Radiation Exposure in TSA Airport Full Body Scanners

Payton Chang
August 21, 2018

Submitted as coursework for PH241, Stanford University, Winter 2018


Fig. 1: Image of Airport Security at the Denver International Airport in Denver, CO. (Source: Wikimedia Commons)

After multiple airport bombings, the 9/11 tragedy and incidents like a passenger hiding plastic explosives in his underwear onto a flight, airports worldwide have implemented full body scanners at the TSA a security checkpoints in order to increase airport safety for all travelers. [1] Many people were immediately concerned that the full body scanners were violating their privacy rights. TSA promised to make the images less graphic to remove their faces as well as not save the images on the computers. [2] Not only are TSA invading people's privacy regarding their body parts, but all of their objects must go though radiative millimeter wave detection. The long security lines, as seen in Fig. 1, and being forced to take out laptops, liquids, and shoes off might also seem as the worst parts of security but the radiation exposure to the full body has been viewed as the most dangerous part of security. Many travelers most likely have no idea about the radiation exposure and probably do not care because they are only being scanned for a few seconds. [3] However, the trips through the scanner add up especially if you travel consistently for business purposes so it is important for frequent flyers to know the possible dangers of the full body scanners.

How Much Radiation Is One Exposed To?

Surprisingly, the scanners use very little radiation. Most TSA scanners use millimeter waves rather than x-rays. Millimeter waves are less than a small portion of energy that is transmitted from a cell phone. Millimeter waves have the capability of heating up one's skin lightly. [4]

People continue to use devices that contain radiation like cell phones, as well as take X-rays for broken bones, so being exposed to radiation in general is something that it difficult to completely avoid. Unlike direct transmission of radiation throughout parts of the body in a typical X-ray, the millimeter radiation just reflects off the person while the image is being taken. Therefore, the radiation is barely absorbed on the skin, which is the most superficial part of the body. [1] However, people are still worried about the possible chance of skin cancer, but also other concerns like birth defects and abnormalities that can be greatly increased by the exposure to radiation.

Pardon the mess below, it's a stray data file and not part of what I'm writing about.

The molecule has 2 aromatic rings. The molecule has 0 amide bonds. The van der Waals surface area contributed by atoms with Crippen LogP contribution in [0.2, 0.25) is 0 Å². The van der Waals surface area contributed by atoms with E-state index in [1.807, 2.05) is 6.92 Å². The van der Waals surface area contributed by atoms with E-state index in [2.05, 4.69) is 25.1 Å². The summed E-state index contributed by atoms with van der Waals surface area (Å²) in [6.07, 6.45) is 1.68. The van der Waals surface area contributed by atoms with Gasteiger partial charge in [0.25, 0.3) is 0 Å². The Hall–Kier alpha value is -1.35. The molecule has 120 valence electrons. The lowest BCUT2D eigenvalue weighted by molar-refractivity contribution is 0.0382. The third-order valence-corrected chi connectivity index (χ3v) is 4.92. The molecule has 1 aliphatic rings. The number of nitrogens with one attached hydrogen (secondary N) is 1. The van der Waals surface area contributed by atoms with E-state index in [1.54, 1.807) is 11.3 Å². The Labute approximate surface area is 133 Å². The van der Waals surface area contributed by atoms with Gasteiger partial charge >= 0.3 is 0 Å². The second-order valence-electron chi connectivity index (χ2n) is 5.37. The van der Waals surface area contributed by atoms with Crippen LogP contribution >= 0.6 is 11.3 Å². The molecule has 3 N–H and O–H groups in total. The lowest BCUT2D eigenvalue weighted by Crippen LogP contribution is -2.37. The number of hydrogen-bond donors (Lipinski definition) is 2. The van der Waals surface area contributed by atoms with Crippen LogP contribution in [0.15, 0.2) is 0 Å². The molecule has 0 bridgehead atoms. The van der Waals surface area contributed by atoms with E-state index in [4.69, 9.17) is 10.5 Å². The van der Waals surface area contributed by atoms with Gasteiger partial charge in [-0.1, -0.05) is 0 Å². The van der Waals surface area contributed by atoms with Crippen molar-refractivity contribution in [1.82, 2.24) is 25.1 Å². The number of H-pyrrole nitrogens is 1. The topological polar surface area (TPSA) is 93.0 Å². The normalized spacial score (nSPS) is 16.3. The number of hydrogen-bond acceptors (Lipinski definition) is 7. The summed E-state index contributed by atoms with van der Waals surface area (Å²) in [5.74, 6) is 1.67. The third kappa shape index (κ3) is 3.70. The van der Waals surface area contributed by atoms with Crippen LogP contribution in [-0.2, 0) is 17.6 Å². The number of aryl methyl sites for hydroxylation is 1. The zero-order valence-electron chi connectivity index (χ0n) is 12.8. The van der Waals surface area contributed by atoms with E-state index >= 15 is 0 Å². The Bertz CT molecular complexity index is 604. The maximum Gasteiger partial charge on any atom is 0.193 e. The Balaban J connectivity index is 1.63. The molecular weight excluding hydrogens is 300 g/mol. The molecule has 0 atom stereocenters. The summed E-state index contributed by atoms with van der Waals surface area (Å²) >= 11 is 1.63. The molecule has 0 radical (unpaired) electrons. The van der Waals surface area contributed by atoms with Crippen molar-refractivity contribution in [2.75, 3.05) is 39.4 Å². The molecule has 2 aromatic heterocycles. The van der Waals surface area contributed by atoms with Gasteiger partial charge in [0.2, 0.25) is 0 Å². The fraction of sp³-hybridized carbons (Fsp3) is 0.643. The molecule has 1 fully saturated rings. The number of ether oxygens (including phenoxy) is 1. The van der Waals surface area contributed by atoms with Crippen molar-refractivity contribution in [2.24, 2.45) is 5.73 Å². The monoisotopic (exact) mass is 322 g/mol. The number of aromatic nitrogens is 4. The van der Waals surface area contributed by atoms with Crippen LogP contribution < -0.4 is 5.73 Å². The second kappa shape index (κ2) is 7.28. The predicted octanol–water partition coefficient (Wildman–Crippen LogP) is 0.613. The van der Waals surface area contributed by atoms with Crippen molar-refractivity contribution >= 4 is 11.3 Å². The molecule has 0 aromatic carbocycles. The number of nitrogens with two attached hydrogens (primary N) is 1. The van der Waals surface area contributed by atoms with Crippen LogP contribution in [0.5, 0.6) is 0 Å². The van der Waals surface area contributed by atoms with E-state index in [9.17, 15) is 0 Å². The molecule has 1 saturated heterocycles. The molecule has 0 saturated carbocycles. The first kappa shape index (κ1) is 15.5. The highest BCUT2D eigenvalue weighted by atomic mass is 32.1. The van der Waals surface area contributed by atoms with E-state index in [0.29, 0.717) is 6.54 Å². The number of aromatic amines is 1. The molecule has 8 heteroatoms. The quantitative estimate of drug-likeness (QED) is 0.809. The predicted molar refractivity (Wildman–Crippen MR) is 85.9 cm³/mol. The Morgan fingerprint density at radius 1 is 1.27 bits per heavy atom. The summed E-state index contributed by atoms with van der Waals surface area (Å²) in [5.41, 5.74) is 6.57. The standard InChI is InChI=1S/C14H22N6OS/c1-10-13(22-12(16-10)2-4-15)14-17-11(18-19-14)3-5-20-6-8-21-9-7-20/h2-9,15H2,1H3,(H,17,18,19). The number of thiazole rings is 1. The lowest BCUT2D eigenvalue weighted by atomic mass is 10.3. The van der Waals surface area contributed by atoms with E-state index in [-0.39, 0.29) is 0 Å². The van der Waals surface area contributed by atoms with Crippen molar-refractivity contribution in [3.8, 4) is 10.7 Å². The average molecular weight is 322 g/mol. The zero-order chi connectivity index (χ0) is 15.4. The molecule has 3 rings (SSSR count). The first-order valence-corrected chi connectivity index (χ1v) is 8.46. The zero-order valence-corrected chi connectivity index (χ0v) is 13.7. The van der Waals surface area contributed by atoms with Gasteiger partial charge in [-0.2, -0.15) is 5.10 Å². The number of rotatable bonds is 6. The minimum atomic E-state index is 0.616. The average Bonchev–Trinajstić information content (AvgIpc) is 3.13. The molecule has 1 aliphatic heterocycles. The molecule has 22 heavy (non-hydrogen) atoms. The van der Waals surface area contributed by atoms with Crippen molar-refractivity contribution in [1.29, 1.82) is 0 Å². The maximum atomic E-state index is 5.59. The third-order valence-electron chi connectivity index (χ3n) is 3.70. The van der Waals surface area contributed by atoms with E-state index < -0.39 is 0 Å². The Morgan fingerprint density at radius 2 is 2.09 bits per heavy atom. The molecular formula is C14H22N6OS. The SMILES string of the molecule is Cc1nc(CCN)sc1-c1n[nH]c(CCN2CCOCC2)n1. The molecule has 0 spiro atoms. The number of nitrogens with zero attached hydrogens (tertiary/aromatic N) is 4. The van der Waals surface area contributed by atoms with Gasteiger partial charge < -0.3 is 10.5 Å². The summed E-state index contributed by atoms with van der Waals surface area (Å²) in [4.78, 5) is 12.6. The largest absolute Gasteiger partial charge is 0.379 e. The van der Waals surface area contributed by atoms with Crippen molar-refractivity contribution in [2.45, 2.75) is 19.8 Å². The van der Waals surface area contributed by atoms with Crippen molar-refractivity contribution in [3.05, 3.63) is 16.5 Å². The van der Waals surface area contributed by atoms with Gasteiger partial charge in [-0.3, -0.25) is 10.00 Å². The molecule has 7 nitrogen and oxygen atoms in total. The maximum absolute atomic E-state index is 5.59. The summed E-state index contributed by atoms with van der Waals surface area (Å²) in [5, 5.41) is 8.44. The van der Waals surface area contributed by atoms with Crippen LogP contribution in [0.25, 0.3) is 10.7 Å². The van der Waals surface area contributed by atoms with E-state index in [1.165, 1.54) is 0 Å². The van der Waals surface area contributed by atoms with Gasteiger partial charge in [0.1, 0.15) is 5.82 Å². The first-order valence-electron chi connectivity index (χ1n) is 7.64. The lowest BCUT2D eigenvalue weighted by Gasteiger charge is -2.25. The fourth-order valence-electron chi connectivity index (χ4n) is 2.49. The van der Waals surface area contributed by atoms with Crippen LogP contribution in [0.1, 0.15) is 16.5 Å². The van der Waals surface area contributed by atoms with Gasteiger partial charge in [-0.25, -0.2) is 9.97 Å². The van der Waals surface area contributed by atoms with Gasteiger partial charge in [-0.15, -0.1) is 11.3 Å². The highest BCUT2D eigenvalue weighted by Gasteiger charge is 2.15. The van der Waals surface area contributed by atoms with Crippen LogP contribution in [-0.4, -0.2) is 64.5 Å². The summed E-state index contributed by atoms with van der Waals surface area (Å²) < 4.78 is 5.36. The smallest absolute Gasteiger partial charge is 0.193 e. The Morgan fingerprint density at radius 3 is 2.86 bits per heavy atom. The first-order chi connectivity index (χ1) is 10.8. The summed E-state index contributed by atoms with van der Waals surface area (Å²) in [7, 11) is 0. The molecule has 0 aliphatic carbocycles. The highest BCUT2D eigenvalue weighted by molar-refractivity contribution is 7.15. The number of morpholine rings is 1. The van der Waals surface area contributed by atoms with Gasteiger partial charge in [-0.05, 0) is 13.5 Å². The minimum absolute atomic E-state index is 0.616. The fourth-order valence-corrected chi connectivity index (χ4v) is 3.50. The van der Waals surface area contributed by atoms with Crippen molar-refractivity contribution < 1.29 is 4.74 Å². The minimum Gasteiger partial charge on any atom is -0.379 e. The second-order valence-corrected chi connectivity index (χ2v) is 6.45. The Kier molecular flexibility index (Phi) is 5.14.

Light absorption of radiation is highly quantum. The wavelength of the light determines the energy quantum, which is then deposited into the electron and the light is absorbed in one impulse. [5] Only electrons can interact with light in this way. If the quantum for our full body scanner is a 50 kV X-ray, which is essentially a tiny wavelength, then that is equivalent to 50,000 electron volts.

The equation for energy of a photon is: [5]

E = hc/λ

where hc = 1.24 × 10-4 eV cm. So for the millimeter wave, it is:

E = 1.24 × 10-4 eV cm / (0.1 cm) = 0.00124 eV

The energy 1 electron volt is the boundary between light that is quantum-mechanically dangerous and light that is quantum-mechanically benign. This is because it takes 1 electron volt to break a chemical bond. This is the range of ultraviolet light. [5] Therefore, millimeter waves cannot break chemical bonds. As a result, the exposure of radiation from the scanners should not be too concerning for travelers.


Is the safety of our entire world worth the risk of exposure to radiation and end up possibly causing cancer? With TSA pre check and ClearMe, airports have allowed travelers to skip the full body scanners as well as breeze through all of the other annoyances of security. Travelers with TSA pre check just walk through the original airport security devices, the metal detectors, without receiving any of the radiation. Users have to pay around $80 per year but if you are still paranoid about the radiation wave exposure, it may be worth the cost to prevent the potential cancer risks.

© Payton Chang. The author warrants that the work is the author's own and that Stanford University provided no input other than typesetting and referencing guidelines. The author grants permission to copy, distribute and display this work in unaltered form, with attribution to the author, for noncommercial purposes only. All other rights, including commercial rights, are reserved to the author.


[1] P. Mehta and R. Smith-Bindman, "Airport Full-Body Screening: What is the Risk?," Arch. Intern. Med. 171, 1112 (2011).

[2] J. Accardo and M. A. Chaudry, "Radiation Exposure and Privacy Concerns Surrounding Full-Body Scanners in Airports," J. Radiat. Res. Appl. Sci. 7, 198 (2014).

[3] M. Heid, "You Asked: Are Airport Body Scanners Safe?, Time, 23 Aug 17.

[4] D. J. Brenner. "Are X-Ray Backscatter Scanners Safe for Airport Passenger Screening? For Most Individuals, Probably Yes, But a Billion Scans per Uear Raises Long-Term Public Health Concerns," Radiol. 259, 6 (2011).

[5] R. Loudon, The Quantum Theory of Light (Oxford University Press, 1973).